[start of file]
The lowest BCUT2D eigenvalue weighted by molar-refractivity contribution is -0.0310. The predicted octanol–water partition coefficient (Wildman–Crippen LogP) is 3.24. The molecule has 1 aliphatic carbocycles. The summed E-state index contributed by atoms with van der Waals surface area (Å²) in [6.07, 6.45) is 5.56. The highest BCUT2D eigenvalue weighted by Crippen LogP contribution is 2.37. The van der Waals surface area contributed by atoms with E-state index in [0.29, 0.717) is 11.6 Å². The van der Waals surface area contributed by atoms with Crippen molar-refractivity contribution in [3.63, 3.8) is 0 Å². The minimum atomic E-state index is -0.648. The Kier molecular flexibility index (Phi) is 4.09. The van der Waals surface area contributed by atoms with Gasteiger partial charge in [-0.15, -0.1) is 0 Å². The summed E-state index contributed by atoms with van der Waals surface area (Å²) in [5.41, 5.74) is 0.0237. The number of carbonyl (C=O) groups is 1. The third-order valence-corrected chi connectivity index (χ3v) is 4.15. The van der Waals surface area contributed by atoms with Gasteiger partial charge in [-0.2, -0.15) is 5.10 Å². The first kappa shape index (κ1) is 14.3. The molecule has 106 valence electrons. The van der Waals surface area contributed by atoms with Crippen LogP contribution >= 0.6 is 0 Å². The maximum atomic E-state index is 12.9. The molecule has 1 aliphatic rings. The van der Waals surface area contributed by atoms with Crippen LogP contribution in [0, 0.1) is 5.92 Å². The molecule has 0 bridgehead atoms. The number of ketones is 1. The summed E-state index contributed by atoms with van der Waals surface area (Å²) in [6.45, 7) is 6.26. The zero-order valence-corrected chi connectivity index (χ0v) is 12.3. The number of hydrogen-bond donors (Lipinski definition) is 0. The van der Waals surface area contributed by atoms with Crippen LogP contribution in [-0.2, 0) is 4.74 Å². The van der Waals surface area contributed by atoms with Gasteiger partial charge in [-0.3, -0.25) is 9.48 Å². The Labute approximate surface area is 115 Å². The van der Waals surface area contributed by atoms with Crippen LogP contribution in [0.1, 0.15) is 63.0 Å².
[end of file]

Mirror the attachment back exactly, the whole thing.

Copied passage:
The lowest BCUT2D eigenvalue weighted by molar-refractivity contribution is -0.0310. The predicted octanol–water partition coefficient (Wildman–Crippen LogP) is 3.24. The molecule has 1 aliphatic carbocycles. The summed E-state index contributed by atoms with van der Waals surface area (Å²) in [6.07, 6.45) is 5.56. The highest BCUT2D eigenvalue weighted by Crippen LogP contribution is 2.37. The van der Waals surface area contributed by atoms with E-state index in [0.29, 0.717) is 11.6 Å². The van der Waals surface area contributed by atoms with Crippen molar-refractivity contribution in [3.63, 3.8) is 0 Å². The minimum atomic E-state index is -0.648. The Kier molecular flexibility index (Phi) is 4.09. The van der Waals surface area contributed by atoms with Gasteiger partial charge in [-0.15, -0.1) is 0 Å². The summed E-state index contributed by atoms with van der Waals surface area (Å²) in [5.41, 5.74) is 0.0237. The number of carbonyl (C=O) groups is 1. The third-order valence-corrected chi connectivity index (χ3v) is 4.15. The van der Waals surface area contributed by atoms with Gasteiger partial charge in [-0.2, -0.15) is 5.10 Å². The first kappa shape index (κ1) is 14.3. The molecule has 106 valence electrons. The van der Waals surface area contributed by atoms with Crippen LogP contribution >= 0.6 is 0 Å². The maximum atomic E-state index is 12.9. The molecule has 1 aliphatic rings. The van der Waals surface area contributed by atoms with Crippen LogP contribution in [0, 0.1) is 5.92 Å². The molecule has 0 bridgehead atoms. The number of ketones is 1. The summed E-state index contributed by atoms with van der Waals surface area (Å²) in [6.45, 7) is 6.26. The zero-order valence-corrected chi connectivity index (χ0v) is 12.3. The number of hydrogen-bond donors (Lipinski definition) is 0. The van der Waals surface area contributed by atoms with Crippen LogP contribution in [-0.2, 0) is 4.74 Å². The van der Waals surface area contributed by atoms with Gasteiger partial charge in [-0.3, -0.25) is 9.48 Å². The Labute approximate surface area is 115 Å². The van der Waals surface area contributed by atoms with Crippen LogP contribution in [0.1, 0.15) is 63.0 Å².